Even the most well-rounded sports fans in North America have little to no knowledge about cricket. That’s quite a shame because cricket shares a lot in common with other sports such as baseball and bowling, yet it also has enough unique mechanics to stand out on its own to help make it a very popular sport in regions like India, the UK and the West Indies.
That being said, we here at Nitro Betting came up with this guide to give readers an overview on the basics of cricket, as well as how and where bettors can place stakes on the professional cricket action to add to their list of weekly wagering prospects.
The Cricket Playing Field
Cricket experts would often lead with a description of a cricket field’s layout for beginners to get a better grasp of the game right away.
The game is played on an oval grass field that’s about 200 meters in circumference. A rope of fence is placed around the perimeter of the field and this is called the boundary. The boundary determines whether the ball is live (in play) or dead (out of play).
At the center of the field is the pitch, where the batter and the bowler face off. This is quite similar to a baseball infield with its baseball mound and home plate. Cricket also makes use of a wicket, which is a set of three wooden stumps with two wooden balls placed on either end of the pitch.
Like baseball yet again, cricket’s two main components involve offensive and defensive actions termed batting and bowling. Teams are composed of player positions called batsmen, bowlers, all-rounders and a wicket-keeper.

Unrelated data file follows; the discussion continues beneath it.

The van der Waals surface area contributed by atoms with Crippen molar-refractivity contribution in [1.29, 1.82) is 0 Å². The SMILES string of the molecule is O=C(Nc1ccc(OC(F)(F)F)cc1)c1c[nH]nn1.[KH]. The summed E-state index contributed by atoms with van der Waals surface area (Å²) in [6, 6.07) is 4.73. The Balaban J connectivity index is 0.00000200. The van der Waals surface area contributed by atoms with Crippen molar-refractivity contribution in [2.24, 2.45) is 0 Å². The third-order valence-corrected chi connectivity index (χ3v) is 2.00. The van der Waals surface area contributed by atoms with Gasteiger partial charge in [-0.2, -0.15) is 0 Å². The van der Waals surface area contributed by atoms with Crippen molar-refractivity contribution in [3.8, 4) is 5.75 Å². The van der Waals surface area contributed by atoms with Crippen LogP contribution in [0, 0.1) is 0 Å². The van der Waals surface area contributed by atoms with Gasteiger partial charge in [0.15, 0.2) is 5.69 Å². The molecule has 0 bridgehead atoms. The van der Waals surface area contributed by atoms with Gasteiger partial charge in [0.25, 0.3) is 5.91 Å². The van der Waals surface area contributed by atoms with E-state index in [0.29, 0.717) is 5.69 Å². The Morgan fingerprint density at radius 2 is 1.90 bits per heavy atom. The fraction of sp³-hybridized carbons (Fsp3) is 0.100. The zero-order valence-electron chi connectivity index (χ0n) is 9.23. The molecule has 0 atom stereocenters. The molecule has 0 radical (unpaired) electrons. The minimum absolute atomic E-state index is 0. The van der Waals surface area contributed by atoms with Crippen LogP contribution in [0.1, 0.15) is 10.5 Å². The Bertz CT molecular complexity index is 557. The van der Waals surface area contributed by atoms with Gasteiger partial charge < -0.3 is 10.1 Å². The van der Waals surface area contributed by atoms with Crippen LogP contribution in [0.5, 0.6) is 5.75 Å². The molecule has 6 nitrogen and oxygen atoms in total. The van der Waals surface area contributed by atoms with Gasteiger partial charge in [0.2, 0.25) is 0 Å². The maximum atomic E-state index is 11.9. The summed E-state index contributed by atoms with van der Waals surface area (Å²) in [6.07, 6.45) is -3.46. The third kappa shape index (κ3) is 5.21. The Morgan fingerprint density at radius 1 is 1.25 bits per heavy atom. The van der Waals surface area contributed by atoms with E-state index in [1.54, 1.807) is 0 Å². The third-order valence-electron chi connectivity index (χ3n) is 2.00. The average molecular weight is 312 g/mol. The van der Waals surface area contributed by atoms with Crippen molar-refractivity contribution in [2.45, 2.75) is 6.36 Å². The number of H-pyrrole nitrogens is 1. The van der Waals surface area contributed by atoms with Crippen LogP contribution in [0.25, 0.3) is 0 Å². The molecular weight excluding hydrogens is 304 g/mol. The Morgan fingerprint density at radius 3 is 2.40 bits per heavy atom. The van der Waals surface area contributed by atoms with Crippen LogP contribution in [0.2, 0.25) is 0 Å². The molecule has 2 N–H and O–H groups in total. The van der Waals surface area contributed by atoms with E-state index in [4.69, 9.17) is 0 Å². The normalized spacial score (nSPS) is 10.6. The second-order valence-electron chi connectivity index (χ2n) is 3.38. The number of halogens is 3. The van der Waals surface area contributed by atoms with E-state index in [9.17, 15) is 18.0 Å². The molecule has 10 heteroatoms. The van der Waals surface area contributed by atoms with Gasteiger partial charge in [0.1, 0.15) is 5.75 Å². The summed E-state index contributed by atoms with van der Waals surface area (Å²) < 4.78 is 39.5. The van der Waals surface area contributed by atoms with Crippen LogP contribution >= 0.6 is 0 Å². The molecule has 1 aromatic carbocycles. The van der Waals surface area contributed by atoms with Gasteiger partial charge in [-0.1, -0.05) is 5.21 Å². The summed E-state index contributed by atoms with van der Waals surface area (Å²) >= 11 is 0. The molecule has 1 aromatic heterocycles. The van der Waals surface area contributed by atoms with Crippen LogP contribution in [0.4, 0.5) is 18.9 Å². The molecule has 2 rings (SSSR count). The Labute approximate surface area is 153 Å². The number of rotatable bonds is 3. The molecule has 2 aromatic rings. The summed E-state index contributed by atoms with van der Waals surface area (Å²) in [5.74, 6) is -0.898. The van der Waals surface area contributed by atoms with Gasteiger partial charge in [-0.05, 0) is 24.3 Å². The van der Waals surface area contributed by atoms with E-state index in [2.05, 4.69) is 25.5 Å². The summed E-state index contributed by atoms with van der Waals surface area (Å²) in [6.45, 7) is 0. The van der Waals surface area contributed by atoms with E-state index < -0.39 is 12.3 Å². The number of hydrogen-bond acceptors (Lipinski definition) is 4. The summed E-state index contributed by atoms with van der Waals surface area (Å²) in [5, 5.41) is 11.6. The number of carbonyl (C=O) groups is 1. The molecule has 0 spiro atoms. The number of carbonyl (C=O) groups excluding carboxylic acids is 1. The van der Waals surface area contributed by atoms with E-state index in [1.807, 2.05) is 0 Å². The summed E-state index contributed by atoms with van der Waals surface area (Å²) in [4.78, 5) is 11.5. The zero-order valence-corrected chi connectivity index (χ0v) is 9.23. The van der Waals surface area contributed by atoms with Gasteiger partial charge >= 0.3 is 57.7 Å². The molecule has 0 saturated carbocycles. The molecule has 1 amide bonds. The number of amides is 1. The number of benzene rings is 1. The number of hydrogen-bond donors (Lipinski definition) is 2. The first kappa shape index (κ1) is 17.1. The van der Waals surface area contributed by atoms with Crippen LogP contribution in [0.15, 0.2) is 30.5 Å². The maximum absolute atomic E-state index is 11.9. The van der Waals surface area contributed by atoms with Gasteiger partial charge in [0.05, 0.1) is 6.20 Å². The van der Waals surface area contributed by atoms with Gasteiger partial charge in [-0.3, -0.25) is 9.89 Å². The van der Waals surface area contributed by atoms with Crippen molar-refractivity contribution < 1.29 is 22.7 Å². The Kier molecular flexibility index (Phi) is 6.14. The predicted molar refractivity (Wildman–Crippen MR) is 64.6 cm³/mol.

An inning in cricket ends when the bowling team dismisses all 10 players from the batting team. A bowler can throw six balls in a turn known as the “over”. However, the bowler can’t bowl overs in succession. Once an inning ends, teams swap positions, with the bowling team now in line to bat and vice-versa.
Scoring Runs and Taking Wickets
Two batsmen on the crease can each score a run by running between the wickets on the pitch (the distance between the wooden stumps on either side of the pitch).
Four runs are scored if a batsman hits the ball past the boundary. A maximum number of six runs can be scored if the batsman hits the ball beyond the boundary without the ball hitting the ground.
Meanwhile, a bowler can take wickets (the equivalent of outs in baseball) in three common ways:
- Bowled out: when a bowler knocks down the stumps behind the batsman
- Caught out: when a fielder catches a batted ball in the air before the ball touches the ground
- Leg Before Wicket (LBW): when a ball hit by the batsman hits the stump that that player is defending
A batsman will also lose a wicket if the wicket-keeper hits the stumps with the ball in hand and while the batsman is batting out of the crease. Another way for a batsman to lose a wicket is when a fielder manages to hit the stump with the ball while both batsmen are in mid-run between the wickets.
Variations of Cricket Matches
There are three main variations played in professional cricket:
- Test match – A match that lasts five days. Both teams bat twice and win by scoring the maximum number of runs. A team can only win a test match if it has taken 10 wickets from the opposing team in both innings, and teams cannot win a test match even if it has more runs that the opposing team.
- One-day match – A match that lasts only a single day, wherein the team with the highest score wins. Cricket matches with limited overs such as one-day matches give each team just 50 overs. That means 50 sets of six balls per over, which amounts to 300 balls faced by each side in order to score the most points in the given match.
- Twenty20 – the Twenty20 format is similar to the one-day match, but each team is only granted 20 overs to score as many runs as possible.
Where to Bet on Cricket
Players can start placing stakes on professional Cricket matches here at Nitro Betting; the leading Bitcoin-friendly online casino on the internet. Create an account now to get started on all the thrilling cricket betting action from the Indian Premier League, Pakistan Super League and many more!
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